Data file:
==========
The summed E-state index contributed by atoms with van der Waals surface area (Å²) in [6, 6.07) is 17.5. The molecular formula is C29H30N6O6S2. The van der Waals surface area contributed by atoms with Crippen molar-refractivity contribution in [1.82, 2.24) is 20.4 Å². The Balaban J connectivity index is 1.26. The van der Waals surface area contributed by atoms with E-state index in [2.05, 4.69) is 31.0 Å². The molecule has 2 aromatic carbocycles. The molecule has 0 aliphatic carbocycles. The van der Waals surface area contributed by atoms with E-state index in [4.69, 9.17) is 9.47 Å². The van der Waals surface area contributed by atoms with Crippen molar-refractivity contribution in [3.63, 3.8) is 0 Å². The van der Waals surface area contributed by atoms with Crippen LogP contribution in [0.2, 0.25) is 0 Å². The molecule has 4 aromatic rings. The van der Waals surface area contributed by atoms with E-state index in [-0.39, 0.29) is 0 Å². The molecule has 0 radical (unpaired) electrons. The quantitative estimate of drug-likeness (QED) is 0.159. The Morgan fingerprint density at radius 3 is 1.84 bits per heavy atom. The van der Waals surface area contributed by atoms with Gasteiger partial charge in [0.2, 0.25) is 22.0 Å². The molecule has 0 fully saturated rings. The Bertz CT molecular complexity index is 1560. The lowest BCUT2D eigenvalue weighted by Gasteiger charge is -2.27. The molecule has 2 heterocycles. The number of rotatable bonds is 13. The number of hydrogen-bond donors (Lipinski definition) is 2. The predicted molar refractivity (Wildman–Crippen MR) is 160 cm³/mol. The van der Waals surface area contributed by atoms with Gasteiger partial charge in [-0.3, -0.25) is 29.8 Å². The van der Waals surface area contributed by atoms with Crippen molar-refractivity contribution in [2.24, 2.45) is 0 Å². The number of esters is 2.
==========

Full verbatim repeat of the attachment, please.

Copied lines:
The summed E-state index contributed by atoms with van der Waals surface area (Å²) in [6, 6.07) is 17.5. The molecular formula is C29H30N6O6S2. The van der Waals surface area contributed by atoms with Crippen molar-refractivity contribution in [1.82, 2.24) is 20.4 Å². The Balaban J connectivity index is 1.26. The van der Waals surface area contributed by atoms with E-state index in [2.05, 4.69) is 31.0 Å². The molecule has 2 aromatic carbocycles. The molecule has 0 aliphatic carbocycles. The van der Waals surface area contributed by atoms with E-state index in [4.69, 9.17) is 9.47 Å². The van der Waals surface area contributed by atoms with Crippen molar-refractivity contribution in [3.63, 3.8) is 0 Å². The van der Waals surface area contributed by atoms with Crippen LogP contribution in [0.2, 0.25) is 0 Å². The molecule has 4 aromatic rings. The van der Waals surface area contributed by atoms with E-state index in [-0.39, 0.29) is 0 Å². The molecule has 0 radical (unpaired) electrons. The quantitative estimate of drug-likeness (QED) is 0.159. The Morgan fingerprint density at radius 3 is 1.84 bits per heavy atom. The van der Waals surface area contributed by atoms with Gasteiger partial charge in [0.2, 0.25) is 22.0 Å². The molecule has 0 fully saturated rings. The Bertz CT molecular complexity index is 1560. The lowest BCUT2D eigenvalue weighted by Gasteiger charge is -2.27. The molecule has 2 heterocycles. The number of rotatable bonds is 13. The number of hydrogen-bond donors (Lipinski definition) is 2. The predicted molar refractivity (Wildman–Crippen MR) is 160 cm³/mol. The van der Waals surface area contributed by atoms with Gasteiger partial charge in [-0.3, -0.25) is 29.8 Å². The van der Waals surface area contributed by atoms with Crippen molar-refractivity contribution in [2.24, 2.45) is 0 Å². The number of esters is 2.